YUCK.

Pay no attention to the mess in the foreground...
The first task was smoothing over that rust and decay.  I have an electric, hand held sander, which I love. I had never worked with rust like this before, so I wanted to make sure I started things off right.  I headed up to my local hardware and discussed, in depth, what type of sanding grit to use on this type of door.  The only information I had to come ready to the conversation with were what type of door I was working with (metal) and what type of sander I had at home, and the technician knew exactly what I would need.  He recommended a super rough grit to begin and a finer grit to smooth the surface after the rust had been removed.  He also stressed priming the surface before painting, to prevent future rust.  Easy enough.  Once I had my two grits, I headed over to the spray paint aisle and picked out my primer and door color.  I wanted bright and pretty and have been looking at blue cushions for my patio furniture, so I decided on a gorgeous blue by Rustoleum. The primer was a flat white and offered fantastic protection against the elements.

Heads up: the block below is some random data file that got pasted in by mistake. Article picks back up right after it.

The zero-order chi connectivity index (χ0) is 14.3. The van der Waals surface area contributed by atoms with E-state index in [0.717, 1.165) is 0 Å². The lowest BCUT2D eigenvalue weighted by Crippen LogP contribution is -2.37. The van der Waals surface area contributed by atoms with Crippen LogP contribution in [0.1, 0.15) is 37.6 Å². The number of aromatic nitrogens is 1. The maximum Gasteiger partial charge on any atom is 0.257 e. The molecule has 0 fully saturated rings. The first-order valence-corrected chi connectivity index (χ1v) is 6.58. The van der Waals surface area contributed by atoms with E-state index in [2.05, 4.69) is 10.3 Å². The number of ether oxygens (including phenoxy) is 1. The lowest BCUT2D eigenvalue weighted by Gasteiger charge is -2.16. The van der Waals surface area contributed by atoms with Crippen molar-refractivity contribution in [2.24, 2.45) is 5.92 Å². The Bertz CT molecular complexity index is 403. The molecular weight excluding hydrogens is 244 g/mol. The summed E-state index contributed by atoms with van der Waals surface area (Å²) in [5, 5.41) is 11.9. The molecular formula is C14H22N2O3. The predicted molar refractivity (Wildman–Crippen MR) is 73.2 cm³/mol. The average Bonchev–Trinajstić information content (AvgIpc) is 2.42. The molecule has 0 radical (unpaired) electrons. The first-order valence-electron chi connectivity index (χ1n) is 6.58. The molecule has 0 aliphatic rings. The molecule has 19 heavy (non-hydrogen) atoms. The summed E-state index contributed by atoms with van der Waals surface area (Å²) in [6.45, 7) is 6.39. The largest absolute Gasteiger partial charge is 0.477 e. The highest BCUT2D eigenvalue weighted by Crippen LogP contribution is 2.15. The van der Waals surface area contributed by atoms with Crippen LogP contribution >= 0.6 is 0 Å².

I did not remove the door from the hinges for this project. I'd like to say that my reasoning here is because I trusted my instincts and figured I would be able to accurately complete the project without bothering to take the door down.  This is not really true.  The door is way too heavy for me to get down without seriously hurting myself and I have no patience to wait for Boyfriend to get home to assist me with projects.  SO instead, I purchased some tarp from the hardware store and strategically placed it under and around my door, using painters' tape, and hoped for the best.  In terms of other preparations for this project, I removed the door handle using a screwdriver. That's pretty much it.  I was ready to sand.  Because of the heavy rust, I made sure to wear a face mask while sanding, as well as protective eye goggles.  Things can go flying and we don't want our faces unprotected, am I right?  I used the rougher grit first, which was an 80 grit.  What we're looking for here, is to remove any loose, rusty material so that we have an even surface to work with.  Once my surface seemed even all over, I then used the finer grit, 120 grit, to achieve a smooth and even finish.  This is what the door looked like after I was finished sanding.